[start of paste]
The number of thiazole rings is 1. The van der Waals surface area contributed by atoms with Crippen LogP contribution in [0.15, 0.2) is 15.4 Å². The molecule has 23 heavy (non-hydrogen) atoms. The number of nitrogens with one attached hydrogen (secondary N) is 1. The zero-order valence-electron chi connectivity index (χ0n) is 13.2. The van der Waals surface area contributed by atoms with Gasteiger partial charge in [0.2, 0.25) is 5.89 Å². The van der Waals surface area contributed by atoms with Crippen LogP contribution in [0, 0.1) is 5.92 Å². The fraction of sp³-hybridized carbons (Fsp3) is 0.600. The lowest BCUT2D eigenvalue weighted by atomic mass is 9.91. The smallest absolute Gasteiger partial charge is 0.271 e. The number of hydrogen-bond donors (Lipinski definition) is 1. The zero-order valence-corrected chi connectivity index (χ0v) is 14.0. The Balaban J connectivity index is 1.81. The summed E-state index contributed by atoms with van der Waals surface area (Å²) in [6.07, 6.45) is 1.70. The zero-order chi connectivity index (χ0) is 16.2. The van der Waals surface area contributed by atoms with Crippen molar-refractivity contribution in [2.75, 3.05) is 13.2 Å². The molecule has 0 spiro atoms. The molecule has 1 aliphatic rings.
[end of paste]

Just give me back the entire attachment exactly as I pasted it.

The number of thiazole rings is 1. The van der Waals surface area contributed by atoms with Crippen LogP contribution in [0.15, 0.2) is 15.4 Å². The molecule has 23 heavy (non-hydrogen) atoms. The number of nitrogens with one attached hydrogen (secondary N) is 1. The zero-order valence-electron chi connectivity index (χ0n) is 13.2. The van der Waals surface area contributed by atoms with Gasteiger partial charge in [0.2, 0.25) is 5.89 Å². The van der Waals surface area contributed by atoms with Crippen LogP contribution in [0, 0.1) is 5.92 Å². The fraction of sp³-hybridized carbons (Fsp3) is 0.600. The lowest BCUT2D eigenvalue weighted by atomic mass is 9.91. The smallest absolute Gasteiger partial charge is 0.271 e. The number of hydrogen-bond donors (Lipinski definition) is 1. The zero-order valence-corrected chi connectivity index (χ0v) is 14.0. The Balaban J connectivity index is 1.81. The summed E-state index contributed by atoms with van der Waals surface area (Å²) in [6.07, 6.45) is 1.70. The zero-order chi connectivity index (χ0) is 16.2. The van der Waals surface area contributed by atoms with Crippen molar-refractivity contribution in [2.75, 3.05) is 13.2 Å². The molecule has 0 spiro atoms. The molecule has 1 aliphatic rings.